As the bushy-haired girl ascended the dais, Neville Longbottom wiped his nose on the back of his grubby sleeve and tried very hard not to faint. His other hand was stuffed rigidly in the pocket of his robes where he kept his pet toad, Trevor. He stroked the amphibian lovingly.
Although most people did not hold a particular fondness for slimy things that squirmed, Neville found a deep unexplainable comfort in the softness of Trevor’s belly and the cool dampness of his skin. Trevor was quiet and unobtrusive—the perfect sort of companion, in Neville’s opinion. He would prefer a toad over the classic elegance of an owl any day. Owls made him nervous. Every time he was around one, he became very aware of just how long those claws were, just how sharp that beak was, and just how far he would be able to run if all that razor sharpness suddenly decided to spring at him. How anyone could stand all that fluttering and squawking and sidling
about, he didn’t understand.
Hundreds of candles bobbed brightly over Neville’s head, and the young faces packed in beside him shone flushed and excited beneath the warm glow. Neville caught the eye of a small blond-haired girl on his left and she smiled encouragingly at him. But Neville merely blushed and looked away. He hated being shy.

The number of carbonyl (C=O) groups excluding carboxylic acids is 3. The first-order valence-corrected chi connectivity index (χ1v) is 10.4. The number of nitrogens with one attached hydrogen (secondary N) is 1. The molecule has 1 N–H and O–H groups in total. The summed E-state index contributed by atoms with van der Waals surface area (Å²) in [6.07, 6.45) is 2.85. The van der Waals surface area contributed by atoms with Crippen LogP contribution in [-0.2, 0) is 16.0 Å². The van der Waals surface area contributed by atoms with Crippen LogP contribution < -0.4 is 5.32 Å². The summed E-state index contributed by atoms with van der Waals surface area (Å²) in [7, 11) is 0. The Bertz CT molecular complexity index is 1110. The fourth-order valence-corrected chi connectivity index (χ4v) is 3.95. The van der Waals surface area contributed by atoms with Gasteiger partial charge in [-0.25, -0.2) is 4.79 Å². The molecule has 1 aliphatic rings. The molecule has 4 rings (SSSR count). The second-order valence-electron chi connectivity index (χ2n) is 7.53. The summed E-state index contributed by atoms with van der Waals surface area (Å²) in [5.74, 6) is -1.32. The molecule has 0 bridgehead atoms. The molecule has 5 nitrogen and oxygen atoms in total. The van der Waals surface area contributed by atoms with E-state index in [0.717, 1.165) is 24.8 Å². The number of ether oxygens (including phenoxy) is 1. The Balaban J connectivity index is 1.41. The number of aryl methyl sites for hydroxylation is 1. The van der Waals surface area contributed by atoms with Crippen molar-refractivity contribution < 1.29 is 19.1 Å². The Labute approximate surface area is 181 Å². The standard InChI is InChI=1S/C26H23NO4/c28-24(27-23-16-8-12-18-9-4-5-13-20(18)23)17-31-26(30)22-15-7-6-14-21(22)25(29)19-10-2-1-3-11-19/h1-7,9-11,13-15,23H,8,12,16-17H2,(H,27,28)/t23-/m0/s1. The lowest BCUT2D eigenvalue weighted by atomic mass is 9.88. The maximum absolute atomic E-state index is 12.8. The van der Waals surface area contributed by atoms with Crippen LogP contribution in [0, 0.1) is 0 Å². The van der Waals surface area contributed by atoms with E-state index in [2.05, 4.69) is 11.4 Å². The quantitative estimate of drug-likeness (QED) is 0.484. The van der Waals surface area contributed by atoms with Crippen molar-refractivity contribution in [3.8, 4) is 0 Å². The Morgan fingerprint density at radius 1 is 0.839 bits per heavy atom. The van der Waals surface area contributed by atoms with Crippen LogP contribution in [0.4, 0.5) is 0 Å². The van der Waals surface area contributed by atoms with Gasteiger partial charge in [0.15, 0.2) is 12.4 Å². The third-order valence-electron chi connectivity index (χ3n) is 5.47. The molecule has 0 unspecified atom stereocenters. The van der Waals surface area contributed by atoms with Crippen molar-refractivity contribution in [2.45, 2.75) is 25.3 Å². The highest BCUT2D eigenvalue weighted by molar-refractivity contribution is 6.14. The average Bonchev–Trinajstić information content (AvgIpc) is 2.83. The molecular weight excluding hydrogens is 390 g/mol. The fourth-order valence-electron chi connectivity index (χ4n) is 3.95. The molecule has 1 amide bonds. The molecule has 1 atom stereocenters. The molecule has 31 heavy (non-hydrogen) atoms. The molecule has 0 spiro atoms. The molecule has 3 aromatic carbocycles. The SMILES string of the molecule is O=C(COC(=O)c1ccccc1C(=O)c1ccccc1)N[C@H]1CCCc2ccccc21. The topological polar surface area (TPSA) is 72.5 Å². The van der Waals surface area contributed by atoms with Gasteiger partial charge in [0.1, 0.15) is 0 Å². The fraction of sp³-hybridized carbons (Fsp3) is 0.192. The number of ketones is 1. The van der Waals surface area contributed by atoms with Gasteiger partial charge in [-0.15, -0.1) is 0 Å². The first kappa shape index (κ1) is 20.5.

Neville drew his hand out of his pocket just long enough to clap along with everyone else as the newly sorted girl took her seat. She made it look so easy! What had the hat said to her? Neville wondered, his breath quickening. Did it ask her questions? Was there something specific he was supposed to have studied? Neville gulped. He tried to dredge up the few facts he had managed to retain from his reading over the summer, but his mind remained terrifyingly blank. All he could think about was—
In his mad rush to get up the dais, Neville tripped on the first step and fell spectacularly on his face. Ears burning, he scrambled to his feet and tried very hard to ignore the echoing sniggers at his back. He climbed wobbly onto the four-legged stool.
No more than a second later, the stern-faced teacher plopped the Sorting hat over his ears, and Neville’s world immediately went very dark and very quiet…that is, until a small, terse voice suddenly spoke in his ear.
“You’re shaking, Longbottom,” it said.
“Sorry,” Neville replied dumbly. “I’m a bit scared, I guess.”
“And do you like
being scared, Neville Longbottom?”
What a silly thing to ask. “No, of course not. How could anyone like
“Good question. But here’s a better one: what would you do not
to be frightened anymore? What would you do, Neville Longbottom, for the power to look at your fears and laugh?”
Neville was shaking more than ever—but this time with excitement. “Anything,” he breathed.
“Anything? Are you sure?”
“So be it. SLYTHERIN!”